Health-Care Costs Increase 6% in 1998

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Byline: Dan Culloton Daily Herald Business Writer

After keeping pace with and sometimes beating inflation for about five years, health care costs jumped about 6 percent last year, almost twice the medical portion of the consumer price index, a survey released Monday by a consulting firm showed.

Some in the health-care industry called last year's increases a correction that made up for a period of intense competition in which plans fought pricing pressure to keep premium increases low.

Don't expect premiums to fall again after insurers recoup, though, because the baby boomers are entering their fragile years and drug companies still are bent on discovering and aggressively marketing the latest wonder drug, said Blaine Bos, a consultant with William M. Mercer Inc. and one of the authors of its 13th annual National Survey of Employer-Sponsored Health Plans.

"Those two things are going to drive costs for the next two or three years at least," said Bos, noting the study also found more than 70 percent of the 4,181 businesses polled expect their health-care costs to rise this year by an average of 9 percent.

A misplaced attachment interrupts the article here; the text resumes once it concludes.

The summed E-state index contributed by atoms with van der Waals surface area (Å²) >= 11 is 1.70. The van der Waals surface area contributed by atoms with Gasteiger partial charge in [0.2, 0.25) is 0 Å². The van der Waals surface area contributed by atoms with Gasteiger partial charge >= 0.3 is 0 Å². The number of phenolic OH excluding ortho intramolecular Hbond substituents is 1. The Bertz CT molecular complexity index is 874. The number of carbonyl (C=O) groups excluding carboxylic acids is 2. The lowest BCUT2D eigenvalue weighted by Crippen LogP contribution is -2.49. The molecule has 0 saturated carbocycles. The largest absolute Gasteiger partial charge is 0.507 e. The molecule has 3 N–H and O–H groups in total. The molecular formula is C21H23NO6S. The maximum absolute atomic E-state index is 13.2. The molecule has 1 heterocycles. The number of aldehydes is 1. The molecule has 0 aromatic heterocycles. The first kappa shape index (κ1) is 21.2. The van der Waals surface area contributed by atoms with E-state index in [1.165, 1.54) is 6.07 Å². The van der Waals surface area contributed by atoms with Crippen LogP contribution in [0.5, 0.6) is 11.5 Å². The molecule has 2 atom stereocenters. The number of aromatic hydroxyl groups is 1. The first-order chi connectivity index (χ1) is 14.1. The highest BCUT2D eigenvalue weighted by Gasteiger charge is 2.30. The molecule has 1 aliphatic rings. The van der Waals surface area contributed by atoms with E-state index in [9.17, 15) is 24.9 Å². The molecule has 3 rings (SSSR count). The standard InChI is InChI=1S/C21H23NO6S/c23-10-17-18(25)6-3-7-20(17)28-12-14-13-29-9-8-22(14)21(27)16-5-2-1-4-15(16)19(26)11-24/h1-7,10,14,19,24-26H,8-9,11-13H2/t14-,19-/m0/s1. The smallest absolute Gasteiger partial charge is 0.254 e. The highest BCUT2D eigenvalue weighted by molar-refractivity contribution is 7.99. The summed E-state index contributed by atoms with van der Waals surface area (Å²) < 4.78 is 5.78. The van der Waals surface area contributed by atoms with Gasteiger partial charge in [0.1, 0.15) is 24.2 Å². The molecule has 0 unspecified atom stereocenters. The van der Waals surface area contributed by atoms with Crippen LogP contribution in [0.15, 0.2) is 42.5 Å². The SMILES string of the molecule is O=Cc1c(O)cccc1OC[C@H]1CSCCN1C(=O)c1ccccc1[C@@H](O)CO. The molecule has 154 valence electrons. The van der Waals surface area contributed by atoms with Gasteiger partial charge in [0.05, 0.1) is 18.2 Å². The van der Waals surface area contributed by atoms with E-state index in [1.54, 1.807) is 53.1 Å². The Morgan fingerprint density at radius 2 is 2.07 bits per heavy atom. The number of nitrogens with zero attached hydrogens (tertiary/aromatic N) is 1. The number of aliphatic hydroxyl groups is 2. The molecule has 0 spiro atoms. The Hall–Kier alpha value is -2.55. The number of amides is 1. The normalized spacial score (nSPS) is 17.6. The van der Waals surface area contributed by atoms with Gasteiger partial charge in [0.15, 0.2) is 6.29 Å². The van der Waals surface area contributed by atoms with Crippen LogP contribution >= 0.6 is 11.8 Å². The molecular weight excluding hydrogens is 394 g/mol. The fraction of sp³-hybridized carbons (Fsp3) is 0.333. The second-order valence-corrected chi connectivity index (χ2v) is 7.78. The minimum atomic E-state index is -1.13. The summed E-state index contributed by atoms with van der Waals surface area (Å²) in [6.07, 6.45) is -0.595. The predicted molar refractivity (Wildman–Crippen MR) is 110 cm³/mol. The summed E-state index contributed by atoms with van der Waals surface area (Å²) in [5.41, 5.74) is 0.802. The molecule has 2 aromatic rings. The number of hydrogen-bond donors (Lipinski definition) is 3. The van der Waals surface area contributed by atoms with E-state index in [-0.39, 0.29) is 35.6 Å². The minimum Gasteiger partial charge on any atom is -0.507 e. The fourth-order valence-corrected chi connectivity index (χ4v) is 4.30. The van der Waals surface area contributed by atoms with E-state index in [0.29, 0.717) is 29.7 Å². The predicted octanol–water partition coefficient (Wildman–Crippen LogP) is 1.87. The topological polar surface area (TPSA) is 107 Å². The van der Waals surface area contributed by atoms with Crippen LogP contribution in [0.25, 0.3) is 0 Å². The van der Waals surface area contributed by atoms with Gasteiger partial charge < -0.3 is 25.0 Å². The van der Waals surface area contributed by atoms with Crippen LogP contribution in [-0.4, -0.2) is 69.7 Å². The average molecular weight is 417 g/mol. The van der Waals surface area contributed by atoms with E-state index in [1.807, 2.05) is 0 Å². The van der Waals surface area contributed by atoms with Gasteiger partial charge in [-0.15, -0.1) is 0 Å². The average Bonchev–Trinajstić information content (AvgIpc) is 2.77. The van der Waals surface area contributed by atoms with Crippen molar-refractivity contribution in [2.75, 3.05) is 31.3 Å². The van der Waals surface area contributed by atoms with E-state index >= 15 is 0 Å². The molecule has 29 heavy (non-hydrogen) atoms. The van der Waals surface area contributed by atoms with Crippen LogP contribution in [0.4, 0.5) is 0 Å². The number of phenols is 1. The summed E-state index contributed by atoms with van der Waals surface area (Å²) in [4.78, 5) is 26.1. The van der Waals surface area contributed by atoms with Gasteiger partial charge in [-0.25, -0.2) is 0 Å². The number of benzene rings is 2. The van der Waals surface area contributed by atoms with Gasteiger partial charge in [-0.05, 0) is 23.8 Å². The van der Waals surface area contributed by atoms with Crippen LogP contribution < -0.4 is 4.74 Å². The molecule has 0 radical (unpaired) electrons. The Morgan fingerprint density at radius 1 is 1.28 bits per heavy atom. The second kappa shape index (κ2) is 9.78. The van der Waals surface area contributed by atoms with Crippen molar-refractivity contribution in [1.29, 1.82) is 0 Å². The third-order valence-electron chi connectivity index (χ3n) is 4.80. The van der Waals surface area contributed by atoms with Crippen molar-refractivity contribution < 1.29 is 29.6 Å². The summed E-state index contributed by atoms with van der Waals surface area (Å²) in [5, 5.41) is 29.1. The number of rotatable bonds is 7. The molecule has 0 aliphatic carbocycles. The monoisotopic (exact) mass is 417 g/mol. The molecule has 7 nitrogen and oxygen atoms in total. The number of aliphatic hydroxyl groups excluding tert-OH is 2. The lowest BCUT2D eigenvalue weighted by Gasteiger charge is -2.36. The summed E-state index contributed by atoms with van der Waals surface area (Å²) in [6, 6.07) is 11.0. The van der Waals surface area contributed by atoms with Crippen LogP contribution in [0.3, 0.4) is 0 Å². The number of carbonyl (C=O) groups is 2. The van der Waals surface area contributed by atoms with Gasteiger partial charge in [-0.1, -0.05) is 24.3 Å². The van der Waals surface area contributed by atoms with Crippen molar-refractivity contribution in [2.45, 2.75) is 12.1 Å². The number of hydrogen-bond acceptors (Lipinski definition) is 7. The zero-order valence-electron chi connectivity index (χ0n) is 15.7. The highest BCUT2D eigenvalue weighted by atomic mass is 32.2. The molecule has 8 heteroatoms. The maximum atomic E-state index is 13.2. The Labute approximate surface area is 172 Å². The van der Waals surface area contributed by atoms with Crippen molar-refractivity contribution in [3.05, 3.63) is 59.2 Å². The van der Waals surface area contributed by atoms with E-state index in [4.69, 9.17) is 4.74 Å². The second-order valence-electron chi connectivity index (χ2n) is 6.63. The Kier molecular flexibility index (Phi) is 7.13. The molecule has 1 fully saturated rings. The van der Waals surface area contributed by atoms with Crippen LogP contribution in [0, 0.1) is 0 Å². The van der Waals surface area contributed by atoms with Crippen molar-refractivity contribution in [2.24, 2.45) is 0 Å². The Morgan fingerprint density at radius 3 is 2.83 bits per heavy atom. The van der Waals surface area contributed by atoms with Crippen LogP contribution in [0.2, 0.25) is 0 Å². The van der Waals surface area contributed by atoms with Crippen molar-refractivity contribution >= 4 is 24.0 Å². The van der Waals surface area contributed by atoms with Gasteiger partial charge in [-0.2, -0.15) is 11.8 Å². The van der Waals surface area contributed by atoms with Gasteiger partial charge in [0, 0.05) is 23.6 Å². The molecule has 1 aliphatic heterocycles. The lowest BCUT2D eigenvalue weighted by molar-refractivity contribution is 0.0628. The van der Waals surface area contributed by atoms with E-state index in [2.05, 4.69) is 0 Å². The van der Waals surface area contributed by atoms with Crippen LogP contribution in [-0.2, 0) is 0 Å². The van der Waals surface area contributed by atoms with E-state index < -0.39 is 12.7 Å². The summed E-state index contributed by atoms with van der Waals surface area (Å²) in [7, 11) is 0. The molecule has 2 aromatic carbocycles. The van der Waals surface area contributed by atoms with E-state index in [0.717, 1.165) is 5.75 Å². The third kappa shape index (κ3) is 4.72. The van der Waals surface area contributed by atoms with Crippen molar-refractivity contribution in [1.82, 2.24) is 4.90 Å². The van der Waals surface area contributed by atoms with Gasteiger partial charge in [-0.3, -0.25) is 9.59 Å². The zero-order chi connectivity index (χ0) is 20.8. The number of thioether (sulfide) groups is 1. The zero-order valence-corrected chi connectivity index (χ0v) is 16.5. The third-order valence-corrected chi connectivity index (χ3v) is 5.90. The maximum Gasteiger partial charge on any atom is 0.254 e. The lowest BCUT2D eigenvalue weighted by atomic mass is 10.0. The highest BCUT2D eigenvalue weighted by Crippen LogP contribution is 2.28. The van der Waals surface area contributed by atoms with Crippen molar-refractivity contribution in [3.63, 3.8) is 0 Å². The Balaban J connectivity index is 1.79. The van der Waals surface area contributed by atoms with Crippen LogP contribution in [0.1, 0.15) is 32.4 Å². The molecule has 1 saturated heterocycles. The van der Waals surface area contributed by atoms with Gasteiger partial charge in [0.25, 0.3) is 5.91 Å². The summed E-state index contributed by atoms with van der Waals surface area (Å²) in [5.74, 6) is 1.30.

The Mercer study said per-employee health care costs for Midwestern employers rose by 5.7 percent last year. Nationwide, costs of employer health-care plans grew by 6.1 percent, the survey said. At the same time, the medical component of the consumer price index, which includes the cost of things beyond health insurance such as over-the-counter remedies, rose 3.4 percent. Overall, the consumer price index rose less than 2 percent.

In the Midwest, costs rose the quickest at traditional indemnity plans, which posted a 5.6 percent increase. Midwest HMOs, preferred-provider organizations and point-of-service plans followed with increases of 3.5, 3.0 and 2.1 percent respectively.

Nationally, HMOs posted the smallest percent cost increase at 1.6 percent, while indemnity plans reported the biggest jump at 7.6 percent. Costs at PPOs and point-of-service plans rose 5.2 and 2.6 percent, respectively.

After years of keeping the lid on prices, health plans last year respond to mounting inflationary pressure from hospitals, drug makers and doctors.

"It's not a question of managed care trying to stick it to consumers at all," said Chris Hamrick, spokesman for the Naperville-based Illinois Association of HMOs. …